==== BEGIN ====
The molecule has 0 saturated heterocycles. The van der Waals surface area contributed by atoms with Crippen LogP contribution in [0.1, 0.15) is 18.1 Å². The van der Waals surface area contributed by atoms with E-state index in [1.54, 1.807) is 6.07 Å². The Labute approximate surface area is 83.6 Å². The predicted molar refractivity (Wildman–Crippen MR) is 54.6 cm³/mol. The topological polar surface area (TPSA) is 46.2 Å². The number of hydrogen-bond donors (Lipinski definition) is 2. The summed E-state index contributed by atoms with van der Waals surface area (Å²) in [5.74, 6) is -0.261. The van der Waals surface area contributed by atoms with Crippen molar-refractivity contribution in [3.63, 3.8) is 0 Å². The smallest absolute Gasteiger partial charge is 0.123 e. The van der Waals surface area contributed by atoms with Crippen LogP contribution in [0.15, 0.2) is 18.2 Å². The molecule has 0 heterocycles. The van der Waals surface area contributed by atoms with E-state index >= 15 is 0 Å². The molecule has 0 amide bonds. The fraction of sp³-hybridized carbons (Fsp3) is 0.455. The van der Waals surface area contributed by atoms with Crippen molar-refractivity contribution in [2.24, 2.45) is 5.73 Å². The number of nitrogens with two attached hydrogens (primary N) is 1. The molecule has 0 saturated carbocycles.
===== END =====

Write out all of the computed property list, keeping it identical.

The molecule has 0 saturated heterocycles. The van der Waals surface area contributed by atoms with Crippen LogP contribution in [0.1, 0.15) is 18.1 Å². The van der Waals surface area contributed by atoms with E-state index in [1.54, 1.807) is 6.07 Å². The Labute approximate surface area is 83.6 Å². The predicted molar refractivity (Wildman–Crippen MR) is 54.6 cm³/mol. The topological polar surface area (TPSA) is 46.2 Å². The number of hydrogen-bond donors (Lipinski definition) is 2. The summed E-state index contributed by atoms with van der Waals surface area (Å²) in [5.74, 6) is -0.261. The van der Waals surface area contributed by atoms with Crippen molar-refractivity contribution in [3.63, 3.8) is 0 Å². The smallest absolute Gasteiger partial charge is 0.123 e. The van der Waals surface area contributed by atoms with Crippen LogP contribution in [0.15, 0.2) is 18.2 Å². The molecule has 0 heterocycles. The van der Waals surface area contributed by atoms with E-state index >= 15 is 0 Å². The molecule has 0 amide bonds. The fraction of sp³-hybridized carbons (Fsp3) is 0.455. The van der Waals surface area contributed by atoms with Crippen molar-refractivity contribution in [2.24, 2.45) is 5.73 Å². The number of nitrogens with two attached hydrogens (primary N) is 1. The molecule has 0 saturated carbocycles.